The other strong bench effort came from Joe Johnson, who scored 18 points in 17 minutes and closed the first half with a personal 7–0 run. Johnson had been struggling with his shot of late, so getting him back in form was a big development. USA basketball selected him primarily for his shooting, and he’ll need to deliver in that department when teams like Greece and Spain play in a zone against the U.S.
The one concern with Johnson is that his outside stroke hasn’t completely come around yet. He made only 2 of 6 from the arc yesterday, and on the tournament as a whole he’s just 8 of 27. While we’re ripping on shooters, Chris Paul’s reluctance to shoot in the first quarter no doubt caught the attention of opponents’ scouts too, and the U.S. can expect to keep seeing zone defenses when he’s on the floor.Paul has made a decent percentage of his 3-pointers (4 of 10),but taken them rarely.He’ll need to pull the trigger more readily in future rounds.
The win advanced the Americans to the quarterfinals, where Germany (6:30 am, Wednesday), doesn’t figure to pose any more of a threat than the Australians did. Like Australia, the Germans have one big-time NBA player (Dirk Nowitzki) surrounded by four players with far less talent. The German side barely outlasted Nigeria 78–77 yesterday to advance and figures to have little chance against a team with the depth and talent of the U.S. However, Big East fans will recognize one other name on the German squad — forward Johannes Herber, who played collegiately for West Virginia.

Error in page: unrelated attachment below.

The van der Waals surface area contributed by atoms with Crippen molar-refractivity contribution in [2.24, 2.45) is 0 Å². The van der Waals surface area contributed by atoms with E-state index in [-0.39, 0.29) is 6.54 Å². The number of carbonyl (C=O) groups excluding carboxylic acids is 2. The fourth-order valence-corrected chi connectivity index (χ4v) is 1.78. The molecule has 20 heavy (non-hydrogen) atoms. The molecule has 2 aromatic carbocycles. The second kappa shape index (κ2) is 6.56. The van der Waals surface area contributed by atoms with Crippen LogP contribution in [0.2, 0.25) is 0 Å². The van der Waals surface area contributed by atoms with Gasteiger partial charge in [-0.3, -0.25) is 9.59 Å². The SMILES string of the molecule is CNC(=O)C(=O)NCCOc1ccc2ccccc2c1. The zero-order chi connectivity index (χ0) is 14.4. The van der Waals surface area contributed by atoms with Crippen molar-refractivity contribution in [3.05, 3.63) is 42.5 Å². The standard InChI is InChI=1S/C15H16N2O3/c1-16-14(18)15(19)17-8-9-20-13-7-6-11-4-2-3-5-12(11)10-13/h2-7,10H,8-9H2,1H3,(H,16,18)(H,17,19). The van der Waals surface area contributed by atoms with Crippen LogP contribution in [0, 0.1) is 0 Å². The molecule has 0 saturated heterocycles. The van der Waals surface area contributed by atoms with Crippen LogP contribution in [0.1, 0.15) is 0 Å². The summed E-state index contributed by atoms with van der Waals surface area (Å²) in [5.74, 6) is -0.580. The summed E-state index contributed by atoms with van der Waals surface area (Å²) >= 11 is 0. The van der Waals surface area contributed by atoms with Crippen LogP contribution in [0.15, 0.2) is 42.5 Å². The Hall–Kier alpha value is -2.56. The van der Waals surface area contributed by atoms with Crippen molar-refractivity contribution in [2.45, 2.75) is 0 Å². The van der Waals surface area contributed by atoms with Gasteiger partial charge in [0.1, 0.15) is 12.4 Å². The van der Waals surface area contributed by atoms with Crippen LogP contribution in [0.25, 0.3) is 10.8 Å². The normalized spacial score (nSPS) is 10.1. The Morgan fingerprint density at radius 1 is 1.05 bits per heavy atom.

As for the rest of the tournament, all of the favorites advanced in the opening round with one exception — Lithuania beat Italy in a mild upset. This game had one of the more bizarre conclusions you’ll ever see to a basketball game: The two sides took nine free throws in the final eight seconds and missed all of them. The final insult came when a Lithuanian player inexplicably fouled Italy’s Gianluca Basile while he was trying a desperation 3-pointer with 0.6 seconds left, giving Italy a chance to tie. But Basile missed all three shots, and the Lithuanians were 71–68 winners.
Lithuania will play Spain on Tuesday while Turkey meets Argentina in the opener. The Turkey-Argentina contest figures to be the better of the two games, as the Turks will be far and away the toughest team Argentina has played thus far. Although Turkey is without NBA stars Mehmet Okur and Hedo Turkoglu, they’ve had much better chemistry than in previous competitions and received a strong tournament from shooting guard Serkan Erdogan, who plays professionally in Spain.
Prior to the U.S. game on Wednesday, France will meet Greece, with the winner facing the U.S or Germany in the semifinals. U.S. fans should pull heavily for France in this one, as the French side is much diminished without Tony Parker and shouldn’t pose a serious threat. Alas, this is why Greece probably will win, setting up a battle of two unbeatens in the semifinals on Friday – and the first real test for Team USA.